This is a tough song for me to write about: not because of its lyrical content (which is, admittedly, fairly personal), but because I have no fucking clue as to how the track ended up where it did.
To put it another way—"Uncharted Waters" went through lots of iterations. I mean lots. At different points over my two years of writing, I made demos for "Uncharted" which resembled "Idioteque" by Radiohead, "Sporting Life" by Sea & Cake, "We've Been Had" by the Walkmen, and "Pilot" by the Notwist. After I arrived at the rough arrangement that's on the record, I tried the song with live drums all the way through, then only in part of the song. I added acoustic guitar, then took the guitars out. I recorded the vocals at 128bpm, then at 120, then at 131.
You get the idea.
"Uncharted Waters" was a slog until the very end. About 9 months into writing the record I reached something of a breaking point and had a sincere crisis of confidence, which nearly led me to stop working altogether. This happened during a writing session at the house of my collaborator and friend Steve, who advised me, rightfully, to step back for a while and take a break (an event which I discuss at length during a podcast interview with Nicholas Young of The Machine). His specifically suggested that I try working on some other kind of creative endeavor to free up my mind.
So I did exactly that.
The result of this time away from writing Geography actually turned into another record altogether. During that 2-week period I had fun toying with a Korg R3 and Ableton Live, making abstract, rhythmless sound experiments inspired by Merzbow and Sam Prekop's excellent Old Punch Card. The results of those sessions are going to be released next year under the name Contretemps, the second full-length offering from my label Safety Records.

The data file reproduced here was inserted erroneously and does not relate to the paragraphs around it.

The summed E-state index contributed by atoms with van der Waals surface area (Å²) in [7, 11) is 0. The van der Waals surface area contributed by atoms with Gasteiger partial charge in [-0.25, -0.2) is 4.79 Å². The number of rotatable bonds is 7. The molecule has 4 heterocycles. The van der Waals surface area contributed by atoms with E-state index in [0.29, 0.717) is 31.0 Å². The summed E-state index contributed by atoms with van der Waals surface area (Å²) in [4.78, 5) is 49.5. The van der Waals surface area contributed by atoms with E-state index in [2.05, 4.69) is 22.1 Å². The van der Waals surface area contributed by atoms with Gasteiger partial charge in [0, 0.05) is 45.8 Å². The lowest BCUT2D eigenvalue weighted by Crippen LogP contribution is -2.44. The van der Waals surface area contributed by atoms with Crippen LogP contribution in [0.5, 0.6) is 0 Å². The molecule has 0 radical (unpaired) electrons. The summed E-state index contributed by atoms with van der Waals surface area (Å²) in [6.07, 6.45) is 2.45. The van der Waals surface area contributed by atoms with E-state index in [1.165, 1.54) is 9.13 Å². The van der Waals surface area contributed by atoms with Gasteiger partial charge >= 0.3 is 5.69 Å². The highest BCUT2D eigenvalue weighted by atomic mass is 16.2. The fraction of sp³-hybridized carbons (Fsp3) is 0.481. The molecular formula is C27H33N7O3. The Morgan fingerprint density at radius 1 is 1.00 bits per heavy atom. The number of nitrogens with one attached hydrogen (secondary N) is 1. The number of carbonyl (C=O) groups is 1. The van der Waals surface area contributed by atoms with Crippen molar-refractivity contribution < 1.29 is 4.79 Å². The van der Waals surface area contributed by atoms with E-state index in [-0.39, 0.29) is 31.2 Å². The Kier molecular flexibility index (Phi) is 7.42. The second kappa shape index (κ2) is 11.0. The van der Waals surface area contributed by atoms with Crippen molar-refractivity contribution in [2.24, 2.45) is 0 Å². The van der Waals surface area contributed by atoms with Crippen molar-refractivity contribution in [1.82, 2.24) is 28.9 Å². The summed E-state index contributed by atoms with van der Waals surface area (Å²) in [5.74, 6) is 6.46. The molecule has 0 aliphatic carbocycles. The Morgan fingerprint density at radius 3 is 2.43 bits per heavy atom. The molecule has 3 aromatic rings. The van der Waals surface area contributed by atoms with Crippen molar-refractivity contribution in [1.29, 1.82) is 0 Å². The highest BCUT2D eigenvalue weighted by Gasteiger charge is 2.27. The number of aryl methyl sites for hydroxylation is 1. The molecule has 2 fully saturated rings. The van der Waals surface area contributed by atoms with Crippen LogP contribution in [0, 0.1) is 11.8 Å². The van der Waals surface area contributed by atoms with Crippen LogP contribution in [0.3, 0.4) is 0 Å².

But back to "Uncharted Waters." The recommendation to take some time off worked, and not too long after that I found the arrangement that is on the record. It's one of my favorites from Geography, too, so perhaps it was worth the heartache.
With regard to most of the other tracks from the LP, I can tell you *exactly* which songs I was listening to as reference points. Not here: "Uncharted" reminds me most of Eno's Another Green World—and though I listened to this album throughout the making of Geography, it wasn't necessarily used as a specific template. I will say that my liberal use of EBow here (as well as on other songs) is very much inspired by Archer Prewitt's solo work, as well as his guitar playing in Sea & Cake. The drums weren't actively inspired by Radiohead's "There There," however after hearing Mike play through the drum pattern on a live kit, I realized that I was unintentionally referencing this track.
The only active reference was for the drumless breakdown—taking place about two-thirds through the song's runtime—which borrows heavily from the gauzy, corroded textures of Fennesz' Black Sea. It's a beautiful and sometimes harrowing album, one which seems to perfectly capture the feeling of being lost at sea.